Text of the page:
Home shopping has been particularly hard over the last couple of years. U.S. home prices rose by 42% during the pandemic housing boom, but it’s already beginning to slow down. In the U.S., housing inventory is slowly rising, property prices are falling, and sellers are lowering their asking prices. The housing market has slowed down at its fastest pace since 2006.

At least in the near term, we anticipate this trend to continue. In order to slow growth and combat inflation, the Federal Reserve is putting pressure indirectly on mortgage rates by hiking short term interest rates. Typically, when the Federal Reserve raises the fed funds rate, long-term rates also rise and as the interest rates on the 10-yr Treasury bond goes up, mortgage rates usually rise.  This is in part the reason why mortgage rates have skyrocketed and are now above 5% (see image below). Additionally, they have said that they will keep raising rates as long as inflation continues, thus mortgage rates may continue to remain high. While this can be bad news for homebuyers, this is necessary to stabilize the market. As rates go up, inflation should begin to moderate. What then lies ahead for the housing market and the economy?

The housing market is a key predictor of the economy slowing down. Although the housing market is weakening, homeowners still have plenty of equity, and compared to previous cycles, mortgage underwriting has been much more prudent. Because of this, another worldwide housing catastrophe is unlikely. Moving forward, we expect that sales of both new and existing homes will most likely continue to fall as indicated by the decline in the National Association of Home Builders index (see image below).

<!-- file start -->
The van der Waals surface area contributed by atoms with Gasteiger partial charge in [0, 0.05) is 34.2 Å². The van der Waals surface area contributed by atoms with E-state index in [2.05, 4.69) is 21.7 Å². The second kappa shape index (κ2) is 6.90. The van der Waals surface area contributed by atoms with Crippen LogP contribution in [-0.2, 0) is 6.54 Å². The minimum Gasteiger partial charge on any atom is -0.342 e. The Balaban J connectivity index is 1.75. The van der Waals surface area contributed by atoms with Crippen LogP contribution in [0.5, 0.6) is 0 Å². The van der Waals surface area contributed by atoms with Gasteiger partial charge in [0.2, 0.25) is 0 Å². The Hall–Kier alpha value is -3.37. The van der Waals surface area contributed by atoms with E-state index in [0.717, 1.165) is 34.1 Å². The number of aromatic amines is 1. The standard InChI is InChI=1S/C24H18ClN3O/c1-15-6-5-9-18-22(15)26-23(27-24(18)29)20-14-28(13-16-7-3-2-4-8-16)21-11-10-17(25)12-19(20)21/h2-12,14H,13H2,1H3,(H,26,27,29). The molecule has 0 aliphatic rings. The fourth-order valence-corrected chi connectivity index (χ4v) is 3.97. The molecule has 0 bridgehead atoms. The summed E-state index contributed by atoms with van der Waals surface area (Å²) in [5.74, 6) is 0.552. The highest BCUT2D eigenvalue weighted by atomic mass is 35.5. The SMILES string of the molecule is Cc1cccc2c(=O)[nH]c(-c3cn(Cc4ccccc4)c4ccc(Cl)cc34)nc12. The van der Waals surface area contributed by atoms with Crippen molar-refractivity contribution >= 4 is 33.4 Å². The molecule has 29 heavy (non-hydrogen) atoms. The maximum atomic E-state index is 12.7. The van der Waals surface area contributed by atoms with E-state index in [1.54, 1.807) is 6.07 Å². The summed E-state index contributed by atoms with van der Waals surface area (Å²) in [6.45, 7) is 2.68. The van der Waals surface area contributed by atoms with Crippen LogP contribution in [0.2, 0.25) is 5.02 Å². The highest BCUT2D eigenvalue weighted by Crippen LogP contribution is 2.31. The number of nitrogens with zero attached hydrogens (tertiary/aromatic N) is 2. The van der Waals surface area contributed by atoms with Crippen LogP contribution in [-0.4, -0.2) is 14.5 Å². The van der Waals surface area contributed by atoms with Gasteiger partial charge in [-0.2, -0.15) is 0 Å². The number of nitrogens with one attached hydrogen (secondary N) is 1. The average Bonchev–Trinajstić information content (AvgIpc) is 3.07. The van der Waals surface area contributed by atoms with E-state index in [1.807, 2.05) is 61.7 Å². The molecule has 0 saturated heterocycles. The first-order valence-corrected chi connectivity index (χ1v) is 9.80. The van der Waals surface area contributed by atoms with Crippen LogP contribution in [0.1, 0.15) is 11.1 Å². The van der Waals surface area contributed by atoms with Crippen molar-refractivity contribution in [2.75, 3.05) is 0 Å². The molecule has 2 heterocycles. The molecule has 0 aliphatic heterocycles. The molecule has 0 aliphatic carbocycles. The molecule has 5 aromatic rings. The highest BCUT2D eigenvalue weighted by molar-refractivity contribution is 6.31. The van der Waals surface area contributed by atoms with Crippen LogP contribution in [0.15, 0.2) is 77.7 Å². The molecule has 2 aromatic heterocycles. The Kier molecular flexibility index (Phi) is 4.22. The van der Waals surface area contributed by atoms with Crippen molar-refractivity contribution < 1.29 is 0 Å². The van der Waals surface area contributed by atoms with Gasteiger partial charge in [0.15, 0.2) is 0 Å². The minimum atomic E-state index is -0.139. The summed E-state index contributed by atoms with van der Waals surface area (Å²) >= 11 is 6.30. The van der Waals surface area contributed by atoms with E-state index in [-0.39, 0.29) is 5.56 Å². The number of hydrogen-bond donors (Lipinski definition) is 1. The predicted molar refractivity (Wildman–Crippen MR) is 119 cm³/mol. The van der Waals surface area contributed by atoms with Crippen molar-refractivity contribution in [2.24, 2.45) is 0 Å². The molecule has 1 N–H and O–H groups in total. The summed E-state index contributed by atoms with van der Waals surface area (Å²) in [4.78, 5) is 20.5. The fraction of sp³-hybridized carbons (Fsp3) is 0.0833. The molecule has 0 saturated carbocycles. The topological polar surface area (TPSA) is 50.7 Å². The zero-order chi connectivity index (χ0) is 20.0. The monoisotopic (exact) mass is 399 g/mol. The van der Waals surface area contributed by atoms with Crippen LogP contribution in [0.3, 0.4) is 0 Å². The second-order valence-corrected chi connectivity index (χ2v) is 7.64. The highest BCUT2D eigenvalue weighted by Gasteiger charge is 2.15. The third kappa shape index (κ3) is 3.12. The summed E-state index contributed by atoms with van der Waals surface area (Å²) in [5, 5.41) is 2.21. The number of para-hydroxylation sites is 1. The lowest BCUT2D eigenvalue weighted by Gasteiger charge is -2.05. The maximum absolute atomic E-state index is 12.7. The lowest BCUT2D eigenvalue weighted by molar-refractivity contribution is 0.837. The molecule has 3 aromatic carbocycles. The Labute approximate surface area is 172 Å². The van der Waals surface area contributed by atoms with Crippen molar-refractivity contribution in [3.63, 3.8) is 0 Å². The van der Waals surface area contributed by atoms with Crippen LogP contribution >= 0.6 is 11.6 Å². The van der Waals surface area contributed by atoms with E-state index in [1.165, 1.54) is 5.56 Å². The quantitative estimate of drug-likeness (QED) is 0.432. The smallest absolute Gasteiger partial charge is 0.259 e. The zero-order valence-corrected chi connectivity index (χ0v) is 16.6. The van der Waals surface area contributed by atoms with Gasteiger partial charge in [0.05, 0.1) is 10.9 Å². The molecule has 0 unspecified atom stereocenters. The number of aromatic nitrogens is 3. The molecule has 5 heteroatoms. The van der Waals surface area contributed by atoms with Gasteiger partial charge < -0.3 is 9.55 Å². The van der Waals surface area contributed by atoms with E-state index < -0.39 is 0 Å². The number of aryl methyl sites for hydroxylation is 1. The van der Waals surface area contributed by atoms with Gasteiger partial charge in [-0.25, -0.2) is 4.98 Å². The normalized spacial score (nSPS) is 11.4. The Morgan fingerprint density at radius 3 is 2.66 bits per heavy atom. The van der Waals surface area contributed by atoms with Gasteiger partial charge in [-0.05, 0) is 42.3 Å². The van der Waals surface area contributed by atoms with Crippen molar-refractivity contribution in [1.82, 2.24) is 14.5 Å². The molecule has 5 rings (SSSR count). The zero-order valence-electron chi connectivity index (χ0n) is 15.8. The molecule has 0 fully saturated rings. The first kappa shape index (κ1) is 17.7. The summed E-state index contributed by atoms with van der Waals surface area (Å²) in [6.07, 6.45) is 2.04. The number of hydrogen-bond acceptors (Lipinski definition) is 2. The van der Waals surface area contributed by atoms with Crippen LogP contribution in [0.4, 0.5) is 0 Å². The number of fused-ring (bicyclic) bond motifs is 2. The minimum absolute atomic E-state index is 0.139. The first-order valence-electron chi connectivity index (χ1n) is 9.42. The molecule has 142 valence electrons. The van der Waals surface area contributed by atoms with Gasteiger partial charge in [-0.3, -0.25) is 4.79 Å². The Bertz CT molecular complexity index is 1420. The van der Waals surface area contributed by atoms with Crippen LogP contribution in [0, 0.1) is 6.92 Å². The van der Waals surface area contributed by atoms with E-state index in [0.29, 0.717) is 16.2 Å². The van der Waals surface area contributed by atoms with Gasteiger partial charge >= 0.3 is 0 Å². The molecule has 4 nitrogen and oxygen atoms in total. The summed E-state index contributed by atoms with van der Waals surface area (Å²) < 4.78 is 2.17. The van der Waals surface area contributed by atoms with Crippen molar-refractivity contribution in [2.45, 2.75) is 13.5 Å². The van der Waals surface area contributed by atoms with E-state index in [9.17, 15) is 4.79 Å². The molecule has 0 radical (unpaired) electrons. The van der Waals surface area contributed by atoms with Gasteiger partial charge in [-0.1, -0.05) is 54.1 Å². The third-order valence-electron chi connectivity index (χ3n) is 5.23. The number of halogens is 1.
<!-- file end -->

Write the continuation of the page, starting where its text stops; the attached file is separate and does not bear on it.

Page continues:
Given how expensive housing is relative to the historical average, price declines may also persist. This is by no means something of concern. The Federal Reserve continues to utilize tight financial conditions to dampen economic activity in its bid to lower inflation, which is what we are seeing in the housing market as a result.  We don’t expect home prices to decline to pre-pandemic levels, but we do anticipate mortgage rates to remain high for the foreseeable future. Fear not, existing homeowners are likely to see their built-up equity remain resilient to these price fluctuations. Needless to say, it looks like we are taking a small step in the right direction.

Andrew Ochoa
Portfolio Administrator